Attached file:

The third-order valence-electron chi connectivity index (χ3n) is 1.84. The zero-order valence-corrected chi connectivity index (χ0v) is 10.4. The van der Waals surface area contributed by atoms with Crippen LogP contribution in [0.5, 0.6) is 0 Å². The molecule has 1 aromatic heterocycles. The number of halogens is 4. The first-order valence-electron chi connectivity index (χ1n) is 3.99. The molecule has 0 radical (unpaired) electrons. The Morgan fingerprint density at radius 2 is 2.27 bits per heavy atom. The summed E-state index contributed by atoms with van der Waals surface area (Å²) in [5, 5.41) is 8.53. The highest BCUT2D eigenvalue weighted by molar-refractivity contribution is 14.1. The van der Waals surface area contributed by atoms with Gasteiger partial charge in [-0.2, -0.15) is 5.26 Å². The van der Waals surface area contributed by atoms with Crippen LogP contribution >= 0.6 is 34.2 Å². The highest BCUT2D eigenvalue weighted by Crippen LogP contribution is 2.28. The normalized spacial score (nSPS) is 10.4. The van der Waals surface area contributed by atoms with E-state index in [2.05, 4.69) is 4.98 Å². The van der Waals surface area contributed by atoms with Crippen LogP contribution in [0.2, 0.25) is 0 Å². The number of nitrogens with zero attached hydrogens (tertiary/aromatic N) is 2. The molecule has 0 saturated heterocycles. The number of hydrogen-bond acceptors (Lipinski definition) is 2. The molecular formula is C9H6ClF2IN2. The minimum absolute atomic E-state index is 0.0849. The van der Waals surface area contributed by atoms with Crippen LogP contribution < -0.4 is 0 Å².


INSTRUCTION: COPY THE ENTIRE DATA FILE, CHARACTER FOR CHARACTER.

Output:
The third-order valence-electron chi connectivity index (χ3n) is 1.84. The zero-order valence-corrected chi connectivity index (χ0v) is 10.4. The van der Waals surface area contributed by atoms with Crippen LogP contribution in [0.5, 0.6) is 0 Å². The molecule has 1 aromatic heterocycles. The number of halogens is 4. The first-order valence-electron chi connectivity index (χ1n) is 3.99. The molecule has 0 radical (unpaired) electrons. The Morgan fingerprint density at radius 2 is 2.27 bits per heavy atom. The summed E-state index contributed by atoms with van der Waals surface area (Å²) in [5, 5.41) is 8.53. The highest BCUT2D eigenvalue weighted by molar-refractivity contribution is 14.1. The van der Waals surface area contributed by atoms with Gasteiger partial charge in [-0.2, -0.15) is 5.26 Å². The van der Waals surface area contributed by atoms with Crippen LogP contribution >= 0.6 is 34.2 Å². The highest BCUT2D eigenvalue weighted by Crippen LogP contribution is 2.28. The normalized spacial score (nSPS) is 10.4. The van der Waals surface area contributed by atoms with E-state index in [2.05, 4.69) is 4.98 Å². The van der Waals surface area contributed by atoms with Crippen LogP contribution in [0.2, 0.25) is 0 Å². The number of nitrogens with zero attached hydrogens (tertiary/aromatic N) is 2. The molecule has 0 saturated heterocycles. The number of hydrogen-bond acceptors (Lipinski definition) is 2. The molecular formula is C9H6ClF2IN2. The minimum absolute atomic E-state index is 0.0849. The van der Waals surface area contributed by atoms with Crippen LogP contribution < -0.4 is 0 Å².